Yesterday was 4 years since my mom passed away. In some ways that feels like a long time and in others just a minute ago. It has been said that there are six stages of grief: denial, anger, bargaining, depression, acceptance, and finding meaning. When I first learned about these stages in my psych classes in college, I thought this was a linear process. You start with denial and move through them one by one to finding meaning and then that’s it. I thought grief was something to get through or something to endure until the process was over and then it was all better. Now that I’ve experienced some grief in the forms of loved ones passing and other losses, I know that this is not a linear process, it’s more like a spiral that you go around and around until you come out the other side. And there is no timeline. It could take months or years depending on the depth of loss and how you allow yourself to experience the grief or not. There are also other factors such as if a loved one has a prolonged illness then you can pregrieve their passing and go through some of these stages before they even pass away. This might make the process shorter after they pass or it could make it longer, depending on the situation. Grief is personal. It’s unique to each situation and person. We cannot compare grief. Two people can experience the same loss but experience it in different ways. And what I have found most recently, and I know this intellectually, but it always surprises me still, is that grief begats grief. When you are going through something that causes a grief response that can trigger you to go through old grief that is unresolved. For example, I’ve been to grief counseling three different times but each time I found I wasn’t processing my most recent loss but the one before it. When I went to counseling after we lost our stillborn son Andrew, I was processing adoption and raising special needs children grief. When I went to counseling after I lost my mom, I was processing Andrew’s loss and when I went to counseling after I lost Kaki, I was processing my mom’s loss. Then a year later I had to go back to counseling to deal with Kaki. Now I find myself grieving another situation in my life and my mom’s loss has hit me all over again. I think it is because losing a parent is such a earth shaking thing in ones life and also because It was just Mother’s day, and her date of passing and my birthday is coming up. It’s a time of year when I miss her more. She made every holiday special, even the seemingly insignificant ones, and I miss that. She was always there to listen to me when I was going through something, and I miss that.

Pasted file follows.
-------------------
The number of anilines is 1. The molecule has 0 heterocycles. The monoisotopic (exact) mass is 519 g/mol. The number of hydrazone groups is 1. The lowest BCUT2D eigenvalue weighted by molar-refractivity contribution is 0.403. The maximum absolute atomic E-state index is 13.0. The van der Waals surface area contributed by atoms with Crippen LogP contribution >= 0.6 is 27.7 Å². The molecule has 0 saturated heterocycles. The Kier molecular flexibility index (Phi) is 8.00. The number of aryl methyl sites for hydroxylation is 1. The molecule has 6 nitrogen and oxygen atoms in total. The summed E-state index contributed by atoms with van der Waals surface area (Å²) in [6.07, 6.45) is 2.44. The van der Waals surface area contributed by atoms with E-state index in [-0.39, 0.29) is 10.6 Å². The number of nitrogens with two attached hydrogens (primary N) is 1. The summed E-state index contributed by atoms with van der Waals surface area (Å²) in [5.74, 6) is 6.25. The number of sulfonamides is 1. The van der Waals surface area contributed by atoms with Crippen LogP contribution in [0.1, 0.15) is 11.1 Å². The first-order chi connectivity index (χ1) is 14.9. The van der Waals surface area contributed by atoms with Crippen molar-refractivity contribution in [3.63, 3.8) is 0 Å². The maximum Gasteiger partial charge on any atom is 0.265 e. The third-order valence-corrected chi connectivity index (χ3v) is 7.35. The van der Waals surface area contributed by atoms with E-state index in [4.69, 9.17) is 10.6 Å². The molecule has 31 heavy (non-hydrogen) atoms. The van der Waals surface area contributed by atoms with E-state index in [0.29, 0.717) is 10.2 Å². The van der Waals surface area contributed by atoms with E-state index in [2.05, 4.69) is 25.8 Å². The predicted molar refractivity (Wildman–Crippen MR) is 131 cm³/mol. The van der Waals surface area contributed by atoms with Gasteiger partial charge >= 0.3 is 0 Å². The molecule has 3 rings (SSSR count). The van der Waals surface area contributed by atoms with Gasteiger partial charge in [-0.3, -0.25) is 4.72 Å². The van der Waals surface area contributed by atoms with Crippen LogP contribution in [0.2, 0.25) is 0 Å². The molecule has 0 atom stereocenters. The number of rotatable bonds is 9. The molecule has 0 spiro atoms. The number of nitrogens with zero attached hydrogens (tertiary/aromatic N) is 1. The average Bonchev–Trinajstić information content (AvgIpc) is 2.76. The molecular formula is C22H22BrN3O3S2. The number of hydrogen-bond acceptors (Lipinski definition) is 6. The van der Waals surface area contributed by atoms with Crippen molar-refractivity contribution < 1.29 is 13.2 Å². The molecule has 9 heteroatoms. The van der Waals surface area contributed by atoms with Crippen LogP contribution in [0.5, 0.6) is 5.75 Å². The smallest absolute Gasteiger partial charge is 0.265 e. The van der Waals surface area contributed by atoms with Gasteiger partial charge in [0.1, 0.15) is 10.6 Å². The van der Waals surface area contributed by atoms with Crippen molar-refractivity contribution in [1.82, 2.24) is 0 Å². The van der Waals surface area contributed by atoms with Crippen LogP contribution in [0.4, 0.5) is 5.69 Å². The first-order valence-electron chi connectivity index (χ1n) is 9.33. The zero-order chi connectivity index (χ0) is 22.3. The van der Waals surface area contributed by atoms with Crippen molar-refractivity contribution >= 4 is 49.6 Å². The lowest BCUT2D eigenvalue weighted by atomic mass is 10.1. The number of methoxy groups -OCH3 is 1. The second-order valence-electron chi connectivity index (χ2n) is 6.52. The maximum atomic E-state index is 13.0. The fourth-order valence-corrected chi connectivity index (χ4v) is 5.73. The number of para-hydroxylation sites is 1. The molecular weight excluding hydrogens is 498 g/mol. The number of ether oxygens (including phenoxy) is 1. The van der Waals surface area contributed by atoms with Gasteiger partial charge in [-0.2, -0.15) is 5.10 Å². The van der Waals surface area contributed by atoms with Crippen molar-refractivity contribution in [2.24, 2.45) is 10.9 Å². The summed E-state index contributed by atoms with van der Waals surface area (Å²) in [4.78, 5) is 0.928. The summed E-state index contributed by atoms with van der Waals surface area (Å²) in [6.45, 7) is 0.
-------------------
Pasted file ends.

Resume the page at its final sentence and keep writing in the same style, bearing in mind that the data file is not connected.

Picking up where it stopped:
I have also realized that one thing she didn’t teach me was how to be sad. In my house growing up being sad was not something we dwelled on. Anger was okay but sadness not so much. So when I find myself sad I am not sure how to process it. Sadness is a tough one for most people. Lots of people see it as weakness to be sad. Or like you need to go medicate that feeling away with something. We don’t understand how to sit with sadness. It’s a skill you have to learn. Back in the old days they used to have a room in your house called a Parlor. There was also one in the church. We still have them in some houses and churches but few of us actually know what they were for. When a family member died you would lay them out in the parlor for a few days and friends would come and pay their respects. But often the family members would sit in the parlor and go about life around their deceased family member. Sound morbid? It does now because we have institutionalized and sterilized death. We have put it in the basement of the hospital and in funeral homes so we don’t have to deal with it at all. I think it has stunted our ability to deal with sadness and loss. We deny it’s even happening and go on about our lives. We have even renamed this room in our house the “living room” as a way to overlook death and focus on life. Focusing on life is good but we need to get back to realizing that death exists and grief exists and we need to learn how to deal with it and stop medicating it away with our addictions. Addictions have grown exponentially with an estimated 20 million people in the US being addicted to drugs or alcohol, and many many more addicted to gambling, sex, food, video games, or other things. Most treatments programs that are successful not only deal with sobriety but primarily deal with teaching people how to handle their own emotions. How many people could we save from those addictions if we learned to handle emotions as children?